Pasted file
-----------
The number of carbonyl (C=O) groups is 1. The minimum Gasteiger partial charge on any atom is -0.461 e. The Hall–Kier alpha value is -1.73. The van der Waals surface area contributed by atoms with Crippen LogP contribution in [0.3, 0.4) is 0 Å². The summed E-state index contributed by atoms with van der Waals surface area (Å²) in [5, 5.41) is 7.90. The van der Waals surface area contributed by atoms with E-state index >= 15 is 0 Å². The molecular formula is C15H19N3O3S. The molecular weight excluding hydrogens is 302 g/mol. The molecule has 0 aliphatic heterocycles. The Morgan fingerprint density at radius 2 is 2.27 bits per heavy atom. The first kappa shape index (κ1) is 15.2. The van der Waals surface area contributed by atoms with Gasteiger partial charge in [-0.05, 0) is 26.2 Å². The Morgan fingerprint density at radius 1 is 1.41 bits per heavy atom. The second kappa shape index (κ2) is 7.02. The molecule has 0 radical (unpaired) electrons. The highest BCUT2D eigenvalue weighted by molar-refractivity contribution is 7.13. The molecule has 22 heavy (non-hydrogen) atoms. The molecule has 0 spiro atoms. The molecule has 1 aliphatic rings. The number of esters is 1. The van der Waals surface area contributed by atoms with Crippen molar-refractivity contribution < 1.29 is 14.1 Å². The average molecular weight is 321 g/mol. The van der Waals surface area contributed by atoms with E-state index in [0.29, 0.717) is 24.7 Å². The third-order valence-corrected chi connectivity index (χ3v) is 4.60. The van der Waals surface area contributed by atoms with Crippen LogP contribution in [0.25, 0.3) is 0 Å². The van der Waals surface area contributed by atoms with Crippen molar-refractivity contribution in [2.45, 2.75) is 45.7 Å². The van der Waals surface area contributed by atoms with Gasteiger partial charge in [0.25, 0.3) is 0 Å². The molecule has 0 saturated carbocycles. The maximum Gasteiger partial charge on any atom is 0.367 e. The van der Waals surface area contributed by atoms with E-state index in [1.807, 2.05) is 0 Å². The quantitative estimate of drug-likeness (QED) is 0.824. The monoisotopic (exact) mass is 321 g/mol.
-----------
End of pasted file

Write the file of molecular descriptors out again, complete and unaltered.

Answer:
The number of carbonyl (C=O) groups is 1. The minimum Gasteiger partial charge on any atom is -0.461 e. The Hall–Kier alpha value is -1.73. The van der Waals surface area contributed by atoms with Crippen LogP contribution in [0.3, 0.4) is 0 Å². The summed E-state index contributed by atoms with van der Waals surface area (Å²) in [5, 5.41) is 7.90. The van der Waals surface area contributed by atoms with E-state index >= 15 is 0 Å². The molecular formula is C15H19N3O3S. The molecular weight excluding hydrogens is 302 g/mol. The molecule has 0 aliphatic heterocycles. The Morgan fingerprint density at radius 2 is 2.27 bits per heavy atom. The first kappa shape index (κ1) is 15.2. The van der Waals surface area contributed by atoms with Gasteiger partial charge in [-0.05, 0) is 26.2 Å². The Morgan fingerprint density at radius 1 is 1.41 bits per heavy atom. The second kappa shape index (κ2) is 7.02. The molecule has 0 radical (unpaired) electrons. The highest BCUT2D eigenvalue weighted by molar-refractivity contribution is 7.13. The molecule has 22 heavy (non-hydrogen) atoms. The molecule has 0 spiro atoms. The molecule has 1 aliphatic rings. The number of esters is 1. The van der Waals surface area contributed by atoms with Crippen molar-refractivity contribution < 1.29 is 14.1 Å². The average molecular weight is 321 g/mol. The van der Waals surface area contributed by atoms with E-state index in [0.29, 0.717) is 24.7 Å². The third-order valence-corrected chi connectivity index (χ3v) is 4.60. The van der Waals surface area contributed by atoms with Crippen LogP contribution in [0.25, 0.3) is 0 Å². The van der Waals surface area contributed by atoms with Crippen molar-refractivity contribution in [2.45, 2.75) is 45.7 Å². The van der Waals surface area contributed by atoms with Gasteiger partial charge in [0.25, 0.3) is 0 Å². The molecule has 0 saturated carbocycles. The maximum Gasteiger partial charge on any atom is 0.367 e. The van der Waals surface area contributed by atoms with E-state index in [1.807, 2.05) is 0 Å². The quantitative estimate of drug-likeness (QED) is 0.824. The monoisotopic (exact) mass is 321 g/mol.